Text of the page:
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How to pick the best 25 beers in the world

In the midst of the discussion about the Wine Enthusiast list of top 25 beers, Jeff Alworth posed a question:

Stan, just to throw a hot potato back at you: if, under penalty of death, you were compelled to come up with a list of the world’s 25 best, what would it be? Actually, I don’t care what the list is as much as I wonder what criteria you would apply to come up with it.

I’d probably rather Jeff provide the criteria and I do the list, but that’s not the real question is it? So, understanding I’m bound to overthink this, here you go.

  • Diversity. When Michael Jackson came up with the list of 42 5-star beers I often refer to he picked only one beer within a “style.” I wouldn’t be that pedantic, so just because I’d make Saison Dupont one of my very first picks doesn’t mean I wouldn’t end up with a second saison. Though probably not a third. (And the point isn’t that it’s a particular style; see the next criterion.)

    Am I changing the rules? If you look at the annual (or semi-annual) lists from Rate Beer and Beer Advocate they damn the torpedoes and if three imperial stouts, two doppelbocks and four strong dark ales fermented with yeast from Belgium end up in the top 10 that’s fine. I’d rather read a list that includes 25 beers that represent the best in and the breadth of the world. A cheat? Sorry, I want a helles to have a chance to make the list.

    Whose palates will be served? Only those who love big hefty, maybe hoppy, beers? Only those who appreciate pale, delicate beers? Why not everybody.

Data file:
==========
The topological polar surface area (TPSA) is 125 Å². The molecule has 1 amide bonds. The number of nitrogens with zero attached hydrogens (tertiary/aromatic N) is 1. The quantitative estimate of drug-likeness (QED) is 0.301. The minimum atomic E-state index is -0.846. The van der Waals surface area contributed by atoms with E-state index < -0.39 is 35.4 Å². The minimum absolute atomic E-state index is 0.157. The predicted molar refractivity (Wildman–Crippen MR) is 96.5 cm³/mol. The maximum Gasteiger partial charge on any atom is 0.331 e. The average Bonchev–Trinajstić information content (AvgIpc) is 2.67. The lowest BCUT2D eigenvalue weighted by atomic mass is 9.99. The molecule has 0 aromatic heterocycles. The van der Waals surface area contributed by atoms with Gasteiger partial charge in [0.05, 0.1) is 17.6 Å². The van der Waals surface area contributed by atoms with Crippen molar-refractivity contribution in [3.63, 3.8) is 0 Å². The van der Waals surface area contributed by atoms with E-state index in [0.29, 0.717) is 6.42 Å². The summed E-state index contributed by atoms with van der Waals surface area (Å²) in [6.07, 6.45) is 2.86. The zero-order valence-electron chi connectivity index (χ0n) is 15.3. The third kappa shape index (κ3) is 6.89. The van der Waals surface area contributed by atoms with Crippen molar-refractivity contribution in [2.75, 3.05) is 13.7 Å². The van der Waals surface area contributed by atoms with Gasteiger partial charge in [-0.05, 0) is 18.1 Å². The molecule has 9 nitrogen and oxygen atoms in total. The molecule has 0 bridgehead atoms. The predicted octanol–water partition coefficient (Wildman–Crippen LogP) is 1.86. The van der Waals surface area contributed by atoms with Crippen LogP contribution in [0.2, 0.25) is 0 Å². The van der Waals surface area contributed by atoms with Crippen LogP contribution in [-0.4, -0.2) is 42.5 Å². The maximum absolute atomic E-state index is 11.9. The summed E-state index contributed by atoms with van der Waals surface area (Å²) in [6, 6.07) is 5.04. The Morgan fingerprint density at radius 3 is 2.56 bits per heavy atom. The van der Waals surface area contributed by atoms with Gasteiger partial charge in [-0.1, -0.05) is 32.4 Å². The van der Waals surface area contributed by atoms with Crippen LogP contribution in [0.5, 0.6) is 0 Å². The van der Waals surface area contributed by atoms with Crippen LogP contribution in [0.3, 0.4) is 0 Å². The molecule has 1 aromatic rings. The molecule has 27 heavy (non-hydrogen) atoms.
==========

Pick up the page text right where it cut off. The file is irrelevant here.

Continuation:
• Style is a diversion. Do you decide how much you enjoy a beer based on how good it tastes to you or how well it matches some description of what’s “classic?”
  • Price. Not part of the discussion.
  • Longevity. Many brewers have won gold medals at the Great American Beer Festival with an initial batch of beer. How many great batches must you brew over how many years to prove it’s not a fluke? Any answer is arbitrary. As the great publican Mark Dorber once said, “Consistency is not the god of beer.” I don’t insist that a beer always be the same; only that is always be great. Once is not always. Three times is not always.
  • Availability. It’s no longer OK to call Courage Imperial Stout the best of the world, even if you can locate bottles of the last batch brewed in 1993. The “best 25 beers in the world that hardly anybody really drinks” is a different list. Once-a-year limited edition beers are eligible, but only after multiple releases.
  • Judging credentials. I know I’m not qualified. I’m not quite sure who is. You’ve got to drink all the world, including a boatload of American beers. You can’t claim that a traditional hefeweiss or pilsner or brown ale is better than some new wave beer brewed with chestnuts and a lock of John Wilkes Booth’s hair under a full moon unless you’ve tried them all. Nor can you vote for innovation over tradition unless you’ve tasted plenty of tradition.
  • It’s not a matter of starting with some list, say 10, of the best pilsners from the Czech Republic and hauling them fresh to a judging arena. You must go there and taste them where they are brewed. Same with wheat beers in Bavaria (though not all 1,000 or so available). Timothy Taylor Landlord is not going to be the same on cask in Chicago (site of the next World Beer Cup) as it is anywhere in the U.K. Drink multiple pints or half liters or chalices. If it’s one of the best 25 beers in the world you should rip the arms off of somebody who tries to keep you from finishing your glass.